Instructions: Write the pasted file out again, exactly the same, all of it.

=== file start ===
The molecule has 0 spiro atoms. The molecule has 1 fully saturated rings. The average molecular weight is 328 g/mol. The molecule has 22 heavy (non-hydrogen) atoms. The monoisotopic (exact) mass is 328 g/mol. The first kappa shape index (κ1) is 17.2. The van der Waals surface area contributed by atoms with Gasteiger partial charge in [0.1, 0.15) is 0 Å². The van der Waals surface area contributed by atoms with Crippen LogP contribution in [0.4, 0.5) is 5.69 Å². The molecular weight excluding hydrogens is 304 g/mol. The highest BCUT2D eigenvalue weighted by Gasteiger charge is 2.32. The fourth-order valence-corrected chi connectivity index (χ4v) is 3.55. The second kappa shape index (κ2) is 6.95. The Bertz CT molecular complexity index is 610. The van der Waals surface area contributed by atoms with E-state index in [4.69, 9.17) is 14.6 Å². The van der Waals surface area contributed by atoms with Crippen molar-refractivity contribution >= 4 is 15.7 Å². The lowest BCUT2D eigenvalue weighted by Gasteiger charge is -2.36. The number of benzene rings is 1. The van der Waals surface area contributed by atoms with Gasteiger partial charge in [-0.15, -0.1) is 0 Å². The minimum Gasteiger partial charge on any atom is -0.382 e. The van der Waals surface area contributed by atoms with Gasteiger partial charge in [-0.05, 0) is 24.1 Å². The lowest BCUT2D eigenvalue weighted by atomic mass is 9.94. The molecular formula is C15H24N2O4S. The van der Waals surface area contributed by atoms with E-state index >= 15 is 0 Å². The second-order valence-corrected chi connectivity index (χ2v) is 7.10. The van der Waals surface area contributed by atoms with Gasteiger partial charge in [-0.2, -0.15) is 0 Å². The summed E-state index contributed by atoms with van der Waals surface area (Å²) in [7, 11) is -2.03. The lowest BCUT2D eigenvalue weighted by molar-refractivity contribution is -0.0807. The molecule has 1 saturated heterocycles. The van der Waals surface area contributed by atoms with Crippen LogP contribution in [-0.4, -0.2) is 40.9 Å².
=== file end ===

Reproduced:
The molecule has 0 spiro atoms. The molecule has 1 fully saturated rings. The average molecular weight is 328 g/mol. The molecule has 22 heavy (non-hydrogen) atoms. The monoisotopic (exact) mass is 328 g/mol. The first kappa shape index (κ1) is 17.2. The van der Waals surface area contributed by atoms with Gasteiger partial charge in [0.1, 0.15) is 0 Å². The van der Waals surface area contributed by atoms with Crippen LogP contribution in [0.4, 0.5) is 5.69 Å². The molecular weight excluding hydrogens is 304 g/mol. The highest BCUT2D eigenvalue weighted by Gasteiger charge is 2.32. The fourth-order valence-corrected chi connectivity index (χ4v) is 3.55. The second kappa shape index (κ2) is 6.95. The Bertz CT molecular complexity index is 610. The van der Waals surface area contributed by atoms with E-state index in [4.69, 9.17) is 14.6 Å². The van der Waals surface area contributed by atoms with Crippen molar-refractivity contribution >= 4 is 15.7 Å². The lowest BCUT2D eigenvalue weighted by Gasteiger charge is -2.36. The number of benzene rings is 1. The van der Waals surface area contributed by atoms with Gasteiger partial charge in [-0.15, -0.1) is 0 Å². The minimum Gasteiger partial charge on any atom is -0.382 e. The van der Waals surface area contributed by atoms with Gasteiger partial charge in [-0.05, 0) is 24.1 Å². The lowest BCUT2D eigenvalue weighted by atomic mass is 9.94. The molecular formula is C15H24N2O4S. The van der Waals surface area contributed by atoms with E-state index >= 15 is 0 Å². The second-order valence-corrected chi connectivity index (χ2v) is 7.10. The van der Waals surface area contributed by atoms with Gasteiger partial charge in [-0.2, -0.15) is 0 Å². The summed E-state index contributed by atoms with van der Waals surface area (Å²) in [7, 11) is -2.03. The lowest BCUT2D eigenvalue weighted by molar-refractivity contribution is -0.0807. The molecule has 1 saturated heterocycles. The van der Waals surface area contributed by atoms with Crippen LogP contribution in [-0.4, -0.2) is 40.9 Å².